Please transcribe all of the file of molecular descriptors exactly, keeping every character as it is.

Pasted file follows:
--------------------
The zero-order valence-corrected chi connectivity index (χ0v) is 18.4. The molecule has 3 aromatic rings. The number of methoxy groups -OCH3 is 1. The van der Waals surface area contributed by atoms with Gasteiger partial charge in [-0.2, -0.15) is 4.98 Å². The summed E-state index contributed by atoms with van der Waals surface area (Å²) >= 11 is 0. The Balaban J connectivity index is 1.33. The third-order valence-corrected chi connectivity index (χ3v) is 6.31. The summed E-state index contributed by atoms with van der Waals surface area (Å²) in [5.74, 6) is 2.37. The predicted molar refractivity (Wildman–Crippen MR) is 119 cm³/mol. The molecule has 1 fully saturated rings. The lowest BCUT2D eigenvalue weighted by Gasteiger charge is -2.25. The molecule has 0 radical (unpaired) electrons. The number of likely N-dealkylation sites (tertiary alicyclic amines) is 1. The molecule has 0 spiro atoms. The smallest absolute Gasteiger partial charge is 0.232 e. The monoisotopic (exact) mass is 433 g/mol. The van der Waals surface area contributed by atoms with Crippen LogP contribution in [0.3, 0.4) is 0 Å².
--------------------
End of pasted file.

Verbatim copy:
The zero-order valence-corrected chi connectivity index (χ0v) is 18.4. The molecule has 3 aromatic rings. The number of methoxy groups -OCH3 is 1. The van der Waals surface area contributed by atoms with Gasteiger partial charge in [-0.2, -0.15) is 4.98 Å². The summed E-state index contributed by atoms with van der Waals surface area (Å²) >= 11 is 0. The Balaban J connectivity index is 1.33. The third-order valence-corrected chi connectivity index (χ3v) is 6.31. The summed E-state index contributed by atoms with van der Waals surface area (Å²) in [5.74, 6) is 2.37. The predicted molar refractivity (Wildman–Crippen MR) is 119 cm³/mol. The molecule has 1 fully saturated rings. The lowest BCUT2D eigenvalue weighted by Gasteiger charge is -2.25. The molecule has 0 radical (unpaired) electrons. The number of likely N-dealkylation sites (tertiary alicyclic amines) is 1. The molecule has 0 spiro atoms. The smallest absolute Gasteiger partial charge is 0.232 e. The monoisotopic (exact) mass is 433 g/mol. The van der Waals surface area contributed by atoms with Crippen LogP contribution in [0.3, 0.4) is 0 Å².